Author(s): Amy Goulet
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Many newcomers to Canada struggle with food insecurity and the health impacts of dietary acculturation, including increased risk for chronic disease. Few evaluated programs or resources exist to support newcomers with their food challenges and there is little collaboration between agencies working with newcomers on food issues. This action research project included the development, implementation and evaluation of a newcomer nutrition program and the Newcomer Food and Nutrition Network. Qualitative action research methods were used for data collection, including oral questionnaires, semi- structured interviews, focus groups, observation and field notes. An online questionnaire was also conducted. Data analysis included transcription, thematic analysis, triangulation and member checking. Interrater reliability testing was also conducted. The Growing Roots food and nutrition program had positive impacts on participants’ food and nutrition knowledge specific to the Canadian context as well as significant impacts on nutrition behaviours. There were also modest impacts on food security. Growing Roots also resulted in enhanced social networks of participants. Members of the Newcomer Food and Nutrition Network, reported greater collaboration, resource-sharing, knowledge-sharing and communication between agencies.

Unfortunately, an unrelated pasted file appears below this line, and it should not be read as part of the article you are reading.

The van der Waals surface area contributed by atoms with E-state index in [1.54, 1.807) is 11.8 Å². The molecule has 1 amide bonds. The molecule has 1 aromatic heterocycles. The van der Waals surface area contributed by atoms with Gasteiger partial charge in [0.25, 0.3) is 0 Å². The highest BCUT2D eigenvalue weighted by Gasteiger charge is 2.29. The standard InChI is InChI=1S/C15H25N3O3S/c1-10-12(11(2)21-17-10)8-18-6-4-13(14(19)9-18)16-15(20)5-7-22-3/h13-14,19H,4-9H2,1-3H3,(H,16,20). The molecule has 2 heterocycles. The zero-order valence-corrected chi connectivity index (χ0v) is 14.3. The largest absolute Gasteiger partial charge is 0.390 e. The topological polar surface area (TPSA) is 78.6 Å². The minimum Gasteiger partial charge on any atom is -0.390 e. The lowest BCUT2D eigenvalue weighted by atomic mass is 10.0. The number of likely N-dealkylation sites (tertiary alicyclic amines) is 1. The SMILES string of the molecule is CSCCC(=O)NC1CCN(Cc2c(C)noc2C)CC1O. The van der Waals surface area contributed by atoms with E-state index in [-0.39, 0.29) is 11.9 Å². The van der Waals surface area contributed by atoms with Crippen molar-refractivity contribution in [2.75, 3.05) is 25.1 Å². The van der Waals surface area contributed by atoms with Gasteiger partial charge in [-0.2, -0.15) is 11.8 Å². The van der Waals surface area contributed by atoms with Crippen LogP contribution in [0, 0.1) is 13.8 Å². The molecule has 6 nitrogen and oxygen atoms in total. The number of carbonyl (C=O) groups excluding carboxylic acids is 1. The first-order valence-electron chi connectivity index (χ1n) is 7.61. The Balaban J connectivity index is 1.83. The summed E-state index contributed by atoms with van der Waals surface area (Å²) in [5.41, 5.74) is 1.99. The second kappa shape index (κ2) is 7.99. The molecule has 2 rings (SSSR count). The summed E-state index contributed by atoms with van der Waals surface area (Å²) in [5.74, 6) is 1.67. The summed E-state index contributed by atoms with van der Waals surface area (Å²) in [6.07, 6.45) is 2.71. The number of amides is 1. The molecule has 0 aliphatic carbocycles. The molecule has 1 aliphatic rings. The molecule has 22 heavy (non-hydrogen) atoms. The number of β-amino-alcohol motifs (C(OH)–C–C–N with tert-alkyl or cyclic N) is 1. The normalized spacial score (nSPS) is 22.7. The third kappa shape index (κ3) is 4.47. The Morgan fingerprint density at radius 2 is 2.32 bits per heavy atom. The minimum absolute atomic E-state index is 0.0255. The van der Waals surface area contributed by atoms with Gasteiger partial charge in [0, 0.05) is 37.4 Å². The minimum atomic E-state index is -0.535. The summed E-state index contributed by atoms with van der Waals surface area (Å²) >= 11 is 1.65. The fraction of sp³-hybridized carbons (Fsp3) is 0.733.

Grant: Partnering for Change: Community-Based Solutions for Aboriginal and Inner-City Poverty - 2012-2019
Category: Community Economic Development